Fourth -- That there is no honorable retreat from the position which the nation has taken.

{10}The first argument is addressed to the nation's pride and the second to the nation's pocket-book. The third is intended for the church member and the fourth for the partisan.

{11}It is sufficient answer to the first argument to say that for more than a century this nation has been a world power. For ten decades it has been the most potent influence in the world. Not only has it been a world power, but it has done more to affect the politics of the human race than all the other nations of the world combined. Because our Declaration of Independence was promulgated others have been promulgated. Because the patriots of 1776 fought for liberty others have fought for it. Because our constitution was adopted other constitutions have been adopted.

{12}The growth of the principle of self-government, planted on American soil, has been the overshadowing political fact of the nineteenth century. It has made this nation conspicuous among the nations and given it a place in history such as no other nation has ever enjoyed. Nothing has been able to check the onward march of this idea. I am not willing that this nation shall cast aside the omnipotent weapons of truth to seize again the weapons of physical warfare. I would not exchange the glory of this republic for the glory of all the empires that have risen and fallen since time began. . . .

{13}The pecuniary argument, though more effective with certain classes, is not likely to be used so often or presented with so much enthusiasm as the religious argument. If what has been termed the "gun-powder gospel" were urged against the Filipinos only it would be a sufficient answer to say that a majority of the Filipinos are now members of one branch of the Christian church; but the principle involved is one of much wider application and challenges serious consideration.

{14}The religious argument varies in positiveness from a passive belief that Providence delivered the Filipinos into our hands for their good and our glory, to the exultation of the minister who said that we ought to "thrash the natives (Filipinos) until they understand who we are," and that "every bullet sent, every cannon shot and every flag waved means righteousness." . . .

{15}Imperialism finds no warrant in the Bible. The command "Go ye into all the world and preach the gospel to every creature" has no Gatling gun attachment. When Jesus visited a village of Samaria and the people refused to receive him, some of the disciples suggested that fire should be called down from Heaven to avenge the insult; but the Master rebuked them and said: "Ye know not what manner of spirit ye are of; for the Son of Man is not come to destroy men's lives, but to save them." Suppose he had said: "We will thrash them until they understand who we are," how different would have been the history of Christianity! Compare, if you will, the swaggering, bullying, brutal doctrine of imperialism with the golden rule and the commandment "Thou shalt love thy neighbor as thyself." . . .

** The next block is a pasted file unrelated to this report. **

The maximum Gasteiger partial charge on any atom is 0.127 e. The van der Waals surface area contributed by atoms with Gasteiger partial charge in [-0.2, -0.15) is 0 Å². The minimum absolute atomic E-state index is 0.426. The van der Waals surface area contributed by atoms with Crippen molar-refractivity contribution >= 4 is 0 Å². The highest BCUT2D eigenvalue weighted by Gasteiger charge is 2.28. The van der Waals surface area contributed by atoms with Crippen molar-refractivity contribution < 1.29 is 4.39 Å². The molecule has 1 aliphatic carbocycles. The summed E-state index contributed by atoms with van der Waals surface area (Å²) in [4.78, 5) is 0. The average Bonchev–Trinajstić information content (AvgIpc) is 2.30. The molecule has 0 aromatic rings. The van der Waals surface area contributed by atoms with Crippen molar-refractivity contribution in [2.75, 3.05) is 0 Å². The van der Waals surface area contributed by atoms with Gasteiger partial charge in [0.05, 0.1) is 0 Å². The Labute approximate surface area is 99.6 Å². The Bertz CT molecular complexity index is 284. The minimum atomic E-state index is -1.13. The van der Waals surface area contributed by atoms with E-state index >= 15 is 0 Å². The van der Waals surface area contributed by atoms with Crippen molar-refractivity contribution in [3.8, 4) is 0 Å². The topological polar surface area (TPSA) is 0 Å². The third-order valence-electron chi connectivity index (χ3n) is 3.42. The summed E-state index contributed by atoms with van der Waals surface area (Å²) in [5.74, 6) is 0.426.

{16}When our opponents are unable to defend their position by argument they fall back upon the assertion that it is destiny, and insist that we must submit to it no matter how much it violates our moral precepts and our principles of government. This is a complacent philosophy. It obliterates the distinction between right and wrong and makes individuals and nations the helpless victims of circumstance. . . .

{17}I can conceive of a national destiny surpassing the glories of the present and the past -- a destiny which meets the responsibility of today and measures up to the possibilities of the future. Behold a republic, resting securely upon the foundation stones quarried by revolutionary patriots from the mountain of eternal truth -- a republic applying in practice and proclaiming to the world the self-evident propositions that all men are created equal; that they are endowed with inalienable rights; that governments are instituted among men to secure these rights, and that governments derive their just powers from the consent of the governed. Behold a republic in which civil and religion liberty stimulate all to earnest endeavor and in which the law restrains every hand uplifted for a neighbor's injury -- a republic in which every citizen is a sovereign, but in which no one cares to wear a crown. Behold a republic standing erect while empires all around are bowed beneath the weight of their own armaments -- a republic whose flag is loved while other flags are only feared. Behold a republic increasing in population, in wealth, in strength and in influence, solving the problems of civilization and hastening the coming of an universal brotherhood -- a republic which shakes thrones and dissolves aristocracies by its silent example and gives light and inspiration to those who sit in darkness. Behold a republic gradually but surely becoming the supreme moral factor in the world's progress and the accepted arbiter of the world's disputes -- a republic whose history, like the path of the just, "is as the shining light that shineth more and more unto the perfect day."